At the sign of the Barking lion...

St Nicholas, Rushbrooke

At the sign of the Barking lion...

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Rushbrooke: click to enlarge

St Nicholas, Rushbrooke St Nicholas, Rushbrooke St Nicholas, Rushbrooke 
St Nicholas, Rushbrooke St Nicholas, Rushbrooke St Nicholas, Rushbrooke 
St Nicholas, Rushbrooke St Nicholas, Rushbrooke St Nicholas, Rushbrooke

Jermyn skull   I do not think I had ever seen so many hares before, but they were in every field as I headed south-east out of Bury St Edmunds up the rambling, hilly lane to Rushbrooke. I'd seen half a dozen before I was even a mile from the turn-off. Two of them were having fisticuffs near the pig fields, and I hauled my bike off into the verge to watch.

I must have stood there for twenty minutes, gazing through the hedgerow, and they must have known I was there - the pigs certainly did. But spring madness had infected them, and they had other priorities than worrying about me.

I got even closer to one old fellow. He was as big as a dog, and lay sullenly in the furrow of a ploughed hillside barely twenty feet from the road. Perhaps he was sulking that, at his age, he was missing out on all the excitement. Eventually he lifted himself out of the rut, and hauled himself up the bank, his powerful legs kicking back slowly behind him, as if he owned the place. Which, of course, he did.

It was the third time I had made this journey over the last two months, and it was pleasing to see the way the landscape was changing. The first time had been on a day in early February, and I had been shocked to find Rushbrooke church locked; in more than half a dozen visits previously, I had always found it open, and so had other people who I asked. There was a keyholder notice, but the keyholder was out.

I wandered about the graveyard sadly, taking photographs of snowdrops. When I got home, I rang the Rector, who lives at Rougham, to ask what was happening. It seemed that it was too difficult now to find anyone to open and shut the church everyday. It was still open every Saturday, but he gave me the phone number of the keyholder, adding hurriedly that he didn't have a key himself.

The keyholder was very happy to help me, and seemed delighted that anyone should be interested. We arranged that the church would be left open for me, and so on a Thursday in half term my daughter and I cycled up through the steep countryside again. It took longer this time, of course, but it was the first really warm, sunny day of the year, and all the birds seemed to know it. There were hardly any cars about - I think we saw only one between leaving Bury and reaching the Sudbury road from Little Whelnetham some four miles later - and I was glad to be there.

But when we got into the church, disaster struck. After a few shots, my camera batteries ran out. I reached in my bag for new ones, but I had forgotten to pack them. There are, of course, no shops in Rushbrooke. If it had been me on my own, I would have sighed, shrugged, and headed the two miles back into Bury to get some, but I did not want to spoil Martha's bike ride, and so after a wistful look around, we headed on to Bradfield St George.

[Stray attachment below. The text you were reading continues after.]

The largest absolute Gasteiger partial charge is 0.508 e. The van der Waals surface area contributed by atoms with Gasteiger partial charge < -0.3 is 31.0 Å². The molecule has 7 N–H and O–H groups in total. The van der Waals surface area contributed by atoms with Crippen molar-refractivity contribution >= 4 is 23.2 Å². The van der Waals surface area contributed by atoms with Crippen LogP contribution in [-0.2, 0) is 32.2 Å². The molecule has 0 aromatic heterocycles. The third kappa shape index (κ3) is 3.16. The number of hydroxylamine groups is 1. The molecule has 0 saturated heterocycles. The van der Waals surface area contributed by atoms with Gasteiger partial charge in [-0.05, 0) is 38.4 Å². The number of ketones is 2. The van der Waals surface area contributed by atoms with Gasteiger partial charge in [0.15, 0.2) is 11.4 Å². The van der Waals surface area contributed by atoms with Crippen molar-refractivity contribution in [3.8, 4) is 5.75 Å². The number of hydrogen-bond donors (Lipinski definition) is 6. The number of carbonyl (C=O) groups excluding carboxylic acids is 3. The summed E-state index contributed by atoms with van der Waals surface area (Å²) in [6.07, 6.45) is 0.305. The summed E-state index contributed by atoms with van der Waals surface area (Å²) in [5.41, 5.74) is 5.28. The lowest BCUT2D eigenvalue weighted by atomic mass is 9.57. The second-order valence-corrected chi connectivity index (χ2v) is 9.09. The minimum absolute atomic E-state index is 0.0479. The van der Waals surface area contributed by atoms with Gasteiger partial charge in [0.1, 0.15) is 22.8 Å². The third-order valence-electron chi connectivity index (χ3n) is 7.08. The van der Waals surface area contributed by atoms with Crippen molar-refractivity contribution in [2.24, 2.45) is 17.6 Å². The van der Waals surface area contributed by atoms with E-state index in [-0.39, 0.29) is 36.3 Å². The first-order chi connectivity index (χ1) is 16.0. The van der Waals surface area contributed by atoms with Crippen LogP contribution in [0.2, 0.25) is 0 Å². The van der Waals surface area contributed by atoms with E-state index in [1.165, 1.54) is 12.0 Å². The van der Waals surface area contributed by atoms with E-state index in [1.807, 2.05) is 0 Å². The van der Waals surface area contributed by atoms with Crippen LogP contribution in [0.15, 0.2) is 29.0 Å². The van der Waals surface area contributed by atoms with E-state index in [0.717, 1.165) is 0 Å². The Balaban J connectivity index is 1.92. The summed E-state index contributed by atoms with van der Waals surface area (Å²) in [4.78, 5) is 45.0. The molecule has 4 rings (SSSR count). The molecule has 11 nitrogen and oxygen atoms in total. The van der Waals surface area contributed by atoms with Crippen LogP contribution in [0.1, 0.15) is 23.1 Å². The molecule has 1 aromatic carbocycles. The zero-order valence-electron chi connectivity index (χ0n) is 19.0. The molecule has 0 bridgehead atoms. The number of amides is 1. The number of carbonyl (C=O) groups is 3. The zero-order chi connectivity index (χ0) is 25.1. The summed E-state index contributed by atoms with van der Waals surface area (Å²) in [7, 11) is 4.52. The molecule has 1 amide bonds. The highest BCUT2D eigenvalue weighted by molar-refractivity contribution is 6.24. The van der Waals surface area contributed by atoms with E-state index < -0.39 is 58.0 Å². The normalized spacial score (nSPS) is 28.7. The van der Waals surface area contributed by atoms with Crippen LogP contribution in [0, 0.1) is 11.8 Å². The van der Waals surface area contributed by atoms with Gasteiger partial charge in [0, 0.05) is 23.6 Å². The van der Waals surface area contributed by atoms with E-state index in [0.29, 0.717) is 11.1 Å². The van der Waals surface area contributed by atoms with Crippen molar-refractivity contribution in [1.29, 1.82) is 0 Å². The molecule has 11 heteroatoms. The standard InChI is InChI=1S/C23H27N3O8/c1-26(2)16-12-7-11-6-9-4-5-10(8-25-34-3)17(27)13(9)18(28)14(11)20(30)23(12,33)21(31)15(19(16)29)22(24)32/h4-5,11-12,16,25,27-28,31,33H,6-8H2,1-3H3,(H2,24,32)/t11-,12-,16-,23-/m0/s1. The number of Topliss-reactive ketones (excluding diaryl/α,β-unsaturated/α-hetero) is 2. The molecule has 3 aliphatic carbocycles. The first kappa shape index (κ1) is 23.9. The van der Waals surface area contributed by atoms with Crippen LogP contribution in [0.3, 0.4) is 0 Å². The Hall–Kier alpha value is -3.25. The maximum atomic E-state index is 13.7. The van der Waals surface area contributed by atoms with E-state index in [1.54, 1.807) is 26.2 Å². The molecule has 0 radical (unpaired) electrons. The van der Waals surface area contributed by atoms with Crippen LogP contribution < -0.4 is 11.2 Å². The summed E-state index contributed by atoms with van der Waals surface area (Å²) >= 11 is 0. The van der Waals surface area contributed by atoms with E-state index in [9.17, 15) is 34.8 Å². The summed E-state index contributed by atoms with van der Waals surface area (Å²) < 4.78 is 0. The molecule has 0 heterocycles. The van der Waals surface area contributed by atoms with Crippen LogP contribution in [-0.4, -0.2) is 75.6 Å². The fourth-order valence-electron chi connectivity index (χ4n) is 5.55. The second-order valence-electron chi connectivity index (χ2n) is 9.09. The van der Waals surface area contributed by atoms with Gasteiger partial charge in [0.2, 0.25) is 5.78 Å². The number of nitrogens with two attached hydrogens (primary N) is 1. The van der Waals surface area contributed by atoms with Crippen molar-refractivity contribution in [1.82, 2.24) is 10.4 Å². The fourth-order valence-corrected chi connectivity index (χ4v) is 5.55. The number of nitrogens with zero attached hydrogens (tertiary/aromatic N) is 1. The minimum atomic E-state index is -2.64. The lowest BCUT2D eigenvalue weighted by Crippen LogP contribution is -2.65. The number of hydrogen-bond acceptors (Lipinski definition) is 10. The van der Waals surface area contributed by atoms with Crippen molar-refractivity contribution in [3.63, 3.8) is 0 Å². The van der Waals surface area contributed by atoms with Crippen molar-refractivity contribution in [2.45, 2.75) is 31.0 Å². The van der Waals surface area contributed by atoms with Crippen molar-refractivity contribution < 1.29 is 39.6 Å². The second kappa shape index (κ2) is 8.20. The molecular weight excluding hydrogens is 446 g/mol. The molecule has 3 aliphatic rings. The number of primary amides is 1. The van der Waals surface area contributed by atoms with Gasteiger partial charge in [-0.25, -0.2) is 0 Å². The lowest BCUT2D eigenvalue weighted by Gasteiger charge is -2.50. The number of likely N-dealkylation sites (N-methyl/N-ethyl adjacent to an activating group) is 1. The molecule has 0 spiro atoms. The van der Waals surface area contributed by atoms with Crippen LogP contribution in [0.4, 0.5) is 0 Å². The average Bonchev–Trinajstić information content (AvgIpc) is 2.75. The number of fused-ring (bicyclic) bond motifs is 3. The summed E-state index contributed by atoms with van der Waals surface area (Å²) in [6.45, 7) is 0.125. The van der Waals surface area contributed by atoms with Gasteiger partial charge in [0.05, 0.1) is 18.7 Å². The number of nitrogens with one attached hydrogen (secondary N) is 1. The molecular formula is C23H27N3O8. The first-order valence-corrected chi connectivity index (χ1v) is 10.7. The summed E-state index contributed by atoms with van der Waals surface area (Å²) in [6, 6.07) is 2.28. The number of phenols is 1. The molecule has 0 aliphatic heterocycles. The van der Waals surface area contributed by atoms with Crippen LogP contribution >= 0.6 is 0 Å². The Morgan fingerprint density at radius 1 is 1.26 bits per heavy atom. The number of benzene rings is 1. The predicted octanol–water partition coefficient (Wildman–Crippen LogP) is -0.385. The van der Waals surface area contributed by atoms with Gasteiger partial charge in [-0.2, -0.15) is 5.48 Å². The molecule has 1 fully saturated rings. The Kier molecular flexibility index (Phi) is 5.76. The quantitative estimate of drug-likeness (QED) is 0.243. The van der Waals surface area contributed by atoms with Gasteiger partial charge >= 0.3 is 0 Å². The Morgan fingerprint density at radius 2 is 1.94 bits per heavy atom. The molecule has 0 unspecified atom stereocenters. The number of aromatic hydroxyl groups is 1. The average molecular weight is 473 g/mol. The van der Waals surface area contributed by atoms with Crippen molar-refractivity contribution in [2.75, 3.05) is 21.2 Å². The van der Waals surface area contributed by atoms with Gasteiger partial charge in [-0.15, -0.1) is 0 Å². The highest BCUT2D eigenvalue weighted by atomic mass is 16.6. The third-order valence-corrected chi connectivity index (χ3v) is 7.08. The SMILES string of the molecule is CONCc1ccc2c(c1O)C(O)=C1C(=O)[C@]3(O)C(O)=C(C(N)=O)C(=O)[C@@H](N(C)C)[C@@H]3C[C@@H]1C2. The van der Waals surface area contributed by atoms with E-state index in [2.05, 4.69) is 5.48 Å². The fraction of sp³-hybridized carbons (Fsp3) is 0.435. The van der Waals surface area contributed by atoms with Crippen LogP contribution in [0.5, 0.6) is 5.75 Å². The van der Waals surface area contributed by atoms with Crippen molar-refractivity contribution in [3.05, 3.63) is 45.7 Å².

And so, in April, with the lunatic hares oblivious to the way they lifted my heart, I came to Rushbrooke again. If you like something a little out of the ordinary, then Rushbrooke is exactly the kind of place you'd find interesting. On its ridge above the valley, this little settlement is quite unlike any other. Rushbrooke Hall, home to generations of the Jermyn family, was Suffolk's largest and finest moated Tudor mansion. Used for housing troops during the war, it suffered a mysterious fire, and was demolished without permission in 1961. Pevsner called it a capital loss, a tragic disruption of the post-war Suffolk landscape.

There is a brick well house at a turn in the lane, with some extraordinarily good farmworkers' cottages beyond. They were built in the early 1960s, by Llewelyn-Davies and Weekes. St Nicholas is just beyond, looking reassuringly familiar, its 14th century tower and 15th century everything else all plastered. Mortlock tells us that, beneath this skin, the tower is flint, but the rest brick. Indeed, brick surrounds are evident on several windows. There are fine headstops on the west window, and on the windows of the south aisle.

If I tell you that this church was extensively restored in the 19th century, you might imagine a well-polished but anonymous interior, all Minton tiles and deal benches. You'd expect recut stonework and a garish reredos. It would all be pleasantly ordered for late 19th century sacramentalist worship, rather out of date now but obviously cared for, as at hundreds of other Suffolk village churches.

If you thought that, then you would be in for a mighty surprise. For this is perhaps the most extraordinary of all Suffolk church interiors. It is the work of, and a testimony to, one of the great Suffolk eccentrics. The first time you realise that something decidedly odd has taken place is when you step from the porch into what you believe to be the south aisle. Instead, you find yourself in a most unusual vestibule; to the east, your right, is a solid partition wall. A few feet ahead of you is another partition, less substantial, and not going all the way up to the ceiling. The intention seems to be a baptistery, and there are two fonts, a recut stone medieval one and a wooden Victorian one.

I'm not sure where the stone one came from; it was brought here in the 1980s, and reunited with its column. It may even have been the original font, removed in the 19th century and returned here. But the wooden font is more interesting; an idiosyncratic design, the work of Colonel Rushbrooke, who lived at the Hall in the early 19th century. It is his monument low down on the south wall here.